A sidebar poll asks readers "Do you approve of a bill that would allow individuals to use religious beliefs as a defense in a lawsuit filed by another individual?" The wording of the poll takes, at face value, what Yarbrough claims in Alia Beard Rau's story
Yarbrough called the bill a “modest clarification” of the state’s existing religious-freedom law.
“Prohibited discrimination remains prohibited,” he said. “In no way does this bill allow discrimination of any kind.”
While that may be technically true, Yarbrough knows, and I can't believe that Ms. Rau doesn't also know, full well that what I wrote last Monday about this bill is the implied intent of the bill.
In other words, not only can a gathered church congregation be allowed to raise holy hands, but ANY association, partnership, corporation, estate, trust, foundation or other legal entity -- if Yarbrough, and by extension, Herrod, get their way -- now also will be lawfully allowed to raise holy hands too, if the corporation so chooses.
What is keeping a corporation or estate, etc., from praying now? Other than that it is not a living, breathing organism, I suspect, nothing.
So, why would they need THIS legislation?
Section 41-1493.01 also defines the "Exercise of religion." Herrod, er, Yarbrough, wants that definition to now read:
"Exercise of religion" means the PRACTICE OR OBSERVANCE OF RELIGION, INCLUDING THE ability to act or refusal to act in a manner substantially motivated by a religious belief, whether or not the exercise is compulsory or central to a larger system of religious belief.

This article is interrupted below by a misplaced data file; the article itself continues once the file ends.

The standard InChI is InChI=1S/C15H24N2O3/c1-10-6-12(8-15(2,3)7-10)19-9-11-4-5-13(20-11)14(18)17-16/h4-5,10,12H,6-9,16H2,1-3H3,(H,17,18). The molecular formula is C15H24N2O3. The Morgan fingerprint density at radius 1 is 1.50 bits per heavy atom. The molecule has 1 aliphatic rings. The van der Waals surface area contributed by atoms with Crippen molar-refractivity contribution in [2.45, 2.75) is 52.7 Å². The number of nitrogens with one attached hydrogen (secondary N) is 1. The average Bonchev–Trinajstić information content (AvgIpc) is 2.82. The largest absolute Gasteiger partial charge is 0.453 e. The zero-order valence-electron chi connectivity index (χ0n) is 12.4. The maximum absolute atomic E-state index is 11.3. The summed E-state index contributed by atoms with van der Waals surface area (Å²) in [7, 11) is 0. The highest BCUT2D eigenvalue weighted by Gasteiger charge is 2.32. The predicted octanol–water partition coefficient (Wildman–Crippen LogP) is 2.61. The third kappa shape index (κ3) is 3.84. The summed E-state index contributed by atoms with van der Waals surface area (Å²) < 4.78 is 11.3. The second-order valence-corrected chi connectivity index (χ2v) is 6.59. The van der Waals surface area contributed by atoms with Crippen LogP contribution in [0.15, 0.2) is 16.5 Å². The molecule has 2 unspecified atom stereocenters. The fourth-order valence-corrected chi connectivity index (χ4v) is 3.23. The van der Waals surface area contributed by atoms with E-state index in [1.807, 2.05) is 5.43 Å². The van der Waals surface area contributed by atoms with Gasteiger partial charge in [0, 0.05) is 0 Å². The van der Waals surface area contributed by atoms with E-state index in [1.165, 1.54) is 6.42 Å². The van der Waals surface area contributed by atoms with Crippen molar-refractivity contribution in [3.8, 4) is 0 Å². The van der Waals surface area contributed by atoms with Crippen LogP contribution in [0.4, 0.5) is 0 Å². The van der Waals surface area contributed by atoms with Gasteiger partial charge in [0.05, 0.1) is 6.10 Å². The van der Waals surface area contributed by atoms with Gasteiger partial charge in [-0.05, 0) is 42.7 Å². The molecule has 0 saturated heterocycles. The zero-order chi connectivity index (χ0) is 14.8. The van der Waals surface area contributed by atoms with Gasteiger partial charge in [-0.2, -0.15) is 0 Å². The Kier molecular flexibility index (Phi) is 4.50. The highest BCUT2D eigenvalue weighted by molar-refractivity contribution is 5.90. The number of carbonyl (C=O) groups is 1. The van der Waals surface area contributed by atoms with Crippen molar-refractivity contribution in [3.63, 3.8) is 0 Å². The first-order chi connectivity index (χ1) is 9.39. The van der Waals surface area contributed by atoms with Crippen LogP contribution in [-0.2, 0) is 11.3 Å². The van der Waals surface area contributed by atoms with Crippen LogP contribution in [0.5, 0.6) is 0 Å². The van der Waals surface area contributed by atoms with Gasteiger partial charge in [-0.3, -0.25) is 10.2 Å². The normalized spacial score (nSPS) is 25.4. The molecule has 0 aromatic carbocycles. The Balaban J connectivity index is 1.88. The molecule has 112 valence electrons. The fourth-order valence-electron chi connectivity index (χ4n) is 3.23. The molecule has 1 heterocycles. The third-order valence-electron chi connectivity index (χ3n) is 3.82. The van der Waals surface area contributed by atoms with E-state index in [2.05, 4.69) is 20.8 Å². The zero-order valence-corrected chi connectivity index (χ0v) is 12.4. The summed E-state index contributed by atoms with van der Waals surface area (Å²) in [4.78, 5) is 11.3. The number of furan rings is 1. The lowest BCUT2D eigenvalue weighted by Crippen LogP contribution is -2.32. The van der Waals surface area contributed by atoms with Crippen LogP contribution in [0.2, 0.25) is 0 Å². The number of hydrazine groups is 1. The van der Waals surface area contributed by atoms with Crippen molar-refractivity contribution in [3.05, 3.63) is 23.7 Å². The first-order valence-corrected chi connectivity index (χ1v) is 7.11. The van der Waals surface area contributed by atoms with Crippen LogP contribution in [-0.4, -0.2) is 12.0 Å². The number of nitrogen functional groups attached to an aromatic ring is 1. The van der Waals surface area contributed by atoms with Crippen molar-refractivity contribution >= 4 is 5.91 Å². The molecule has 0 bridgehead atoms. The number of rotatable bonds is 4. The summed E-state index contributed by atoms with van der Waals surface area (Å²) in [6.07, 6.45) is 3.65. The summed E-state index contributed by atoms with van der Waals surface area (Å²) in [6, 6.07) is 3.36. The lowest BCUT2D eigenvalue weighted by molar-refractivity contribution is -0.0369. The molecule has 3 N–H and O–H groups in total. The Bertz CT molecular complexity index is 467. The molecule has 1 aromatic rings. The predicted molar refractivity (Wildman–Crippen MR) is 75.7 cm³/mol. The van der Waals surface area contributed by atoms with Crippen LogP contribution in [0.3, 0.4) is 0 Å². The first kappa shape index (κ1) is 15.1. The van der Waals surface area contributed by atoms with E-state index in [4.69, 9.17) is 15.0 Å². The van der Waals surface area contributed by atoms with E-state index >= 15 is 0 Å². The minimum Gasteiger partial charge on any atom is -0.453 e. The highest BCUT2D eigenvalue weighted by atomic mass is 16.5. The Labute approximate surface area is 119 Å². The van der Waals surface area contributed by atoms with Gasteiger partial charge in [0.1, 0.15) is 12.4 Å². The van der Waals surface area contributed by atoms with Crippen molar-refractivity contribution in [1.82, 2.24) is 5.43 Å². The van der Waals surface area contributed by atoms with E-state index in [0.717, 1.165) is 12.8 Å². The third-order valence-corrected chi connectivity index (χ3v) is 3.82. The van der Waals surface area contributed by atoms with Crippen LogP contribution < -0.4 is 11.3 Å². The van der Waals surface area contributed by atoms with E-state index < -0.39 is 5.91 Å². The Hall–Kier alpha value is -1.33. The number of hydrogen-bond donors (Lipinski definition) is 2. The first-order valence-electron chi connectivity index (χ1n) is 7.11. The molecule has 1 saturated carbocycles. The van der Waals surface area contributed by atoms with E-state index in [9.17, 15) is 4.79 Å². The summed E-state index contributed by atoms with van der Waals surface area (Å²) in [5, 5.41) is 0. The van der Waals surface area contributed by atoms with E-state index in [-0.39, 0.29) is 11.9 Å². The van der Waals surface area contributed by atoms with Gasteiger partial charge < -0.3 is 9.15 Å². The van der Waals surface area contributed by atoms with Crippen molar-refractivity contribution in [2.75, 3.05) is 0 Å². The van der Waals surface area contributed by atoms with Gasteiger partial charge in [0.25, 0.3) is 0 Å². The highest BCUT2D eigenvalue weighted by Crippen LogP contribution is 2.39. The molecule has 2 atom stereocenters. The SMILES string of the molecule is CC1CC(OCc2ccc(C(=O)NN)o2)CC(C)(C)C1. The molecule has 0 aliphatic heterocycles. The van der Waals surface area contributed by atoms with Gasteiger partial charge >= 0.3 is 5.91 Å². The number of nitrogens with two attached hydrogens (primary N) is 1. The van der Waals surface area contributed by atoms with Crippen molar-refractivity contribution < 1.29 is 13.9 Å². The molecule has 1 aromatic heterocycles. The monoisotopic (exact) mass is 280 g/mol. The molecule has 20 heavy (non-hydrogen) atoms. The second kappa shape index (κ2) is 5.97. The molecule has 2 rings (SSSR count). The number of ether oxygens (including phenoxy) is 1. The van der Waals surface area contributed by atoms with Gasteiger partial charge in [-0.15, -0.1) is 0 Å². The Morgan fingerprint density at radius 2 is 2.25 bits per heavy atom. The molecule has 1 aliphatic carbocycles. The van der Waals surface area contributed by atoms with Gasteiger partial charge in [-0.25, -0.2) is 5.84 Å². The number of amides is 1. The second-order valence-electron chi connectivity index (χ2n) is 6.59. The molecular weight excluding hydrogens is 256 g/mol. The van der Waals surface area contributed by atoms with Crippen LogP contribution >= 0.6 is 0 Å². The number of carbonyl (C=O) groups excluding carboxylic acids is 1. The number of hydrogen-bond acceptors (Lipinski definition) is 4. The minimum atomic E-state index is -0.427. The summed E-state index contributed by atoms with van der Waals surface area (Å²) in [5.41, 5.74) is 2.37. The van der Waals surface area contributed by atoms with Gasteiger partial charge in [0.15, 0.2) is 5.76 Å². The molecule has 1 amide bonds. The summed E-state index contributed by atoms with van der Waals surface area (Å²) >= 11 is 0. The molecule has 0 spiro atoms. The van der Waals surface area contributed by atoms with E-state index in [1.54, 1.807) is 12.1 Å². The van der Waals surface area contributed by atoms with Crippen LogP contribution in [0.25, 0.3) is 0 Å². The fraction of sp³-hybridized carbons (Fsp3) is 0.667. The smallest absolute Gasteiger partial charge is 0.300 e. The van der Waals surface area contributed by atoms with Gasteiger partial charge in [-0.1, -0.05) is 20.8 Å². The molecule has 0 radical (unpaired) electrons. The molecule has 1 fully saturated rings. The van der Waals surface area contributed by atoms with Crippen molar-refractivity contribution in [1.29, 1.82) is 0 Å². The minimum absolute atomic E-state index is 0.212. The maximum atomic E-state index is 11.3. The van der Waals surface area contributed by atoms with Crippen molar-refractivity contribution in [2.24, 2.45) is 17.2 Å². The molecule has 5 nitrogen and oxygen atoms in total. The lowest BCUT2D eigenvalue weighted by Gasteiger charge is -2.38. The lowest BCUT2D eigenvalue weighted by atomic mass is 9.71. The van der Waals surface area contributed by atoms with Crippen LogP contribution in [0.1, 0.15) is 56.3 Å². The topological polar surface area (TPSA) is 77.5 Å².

It doesn't take a rocket scientist (but it does take someone who knows CURRENT EVENTS) to discern the true intent of this legislation. In a Washington Post op-ed published just days ago, Brigham Young Law Professor Frederick Mark Gedicks, an expert on religion and constitutional interpretation, wrote,
Can my employer make me pay the cost of practicing his religion? In the coming months, the Supreme Court will decide two cases involving this issue. The cases are about the Affordable Care Act’s “contraception mandate” — the law’s requirement that employer health plans cover Food and Drug Administration-approved contraceptives without out-of-pocket expense, including co-payments, co-insurance or deductibles. The employers in these two cases are among scores of profit-making businesses that are claiming a religious right to be excused from this requirement because the use of contraceptives violates their owners’ religious beliefs.